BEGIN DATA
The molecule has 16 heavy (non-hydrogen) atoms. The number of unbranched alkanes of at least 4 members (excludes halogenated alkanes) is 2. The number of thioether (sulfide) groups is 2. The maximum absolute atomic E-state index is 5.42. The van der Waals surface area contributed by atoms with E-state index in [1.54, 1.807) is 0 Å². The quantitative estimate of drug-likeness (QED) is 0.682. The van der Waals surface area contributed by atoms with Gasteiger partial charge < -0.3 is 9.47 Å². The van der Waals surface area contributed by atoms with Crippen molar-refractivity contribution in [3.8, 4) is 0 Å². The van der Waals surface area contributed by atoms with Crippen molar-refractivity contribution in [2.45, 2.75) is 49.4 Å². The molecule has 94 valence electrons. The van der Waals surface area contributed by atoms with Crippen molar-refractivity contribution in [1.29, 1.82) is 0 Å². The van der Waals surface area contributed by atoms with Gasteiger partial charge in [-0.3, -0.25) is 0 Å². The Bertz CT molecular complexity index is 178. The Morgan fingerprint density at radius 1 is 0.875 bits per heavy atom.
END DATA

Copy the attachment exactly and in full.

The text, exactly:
The molecule has 16 heavy (non-hydrogen) atoms. The number of unbranched alkanes of at least 4 members (excludes halogenated alkanes) is 2. The number of thioether (sulfide) groups is 2. The maximum absolute atomic E-state index is 5.42. The van der Waals surface area contributed by atoms with E-state index in [1.54, 1.807) is 0 Å². The quantitative estimate of drug-likeness (QED) is 0.682. The van der Waals surface area contributed by atoms with Gasteiger partial charge < -0.3 is 9.47 Å². The van der Waals surface area contributed by atoms with Crippen molar-refractivity contribution in [3.8, 4) is 0 Å². The van der Waals surface area contributed by atoms with Crippen molar-refractivity contribution in [2.45, 2.75) is 49.4 Å². The molecule has 94 valence electrons. The van der Waals surface area contributed by atoms with Crippen molar-refractivity contribution in [1.29, 1.82) is 0 Å². The van der Waals surface area contributed by atoms with Gasteiger partial charge in [-0.3, -0.25) is 0 Å². The Bertz CT molecular complexity index is 178. The Morgan fingerprint density at radius 1 is 0.875 bits per heavy atom.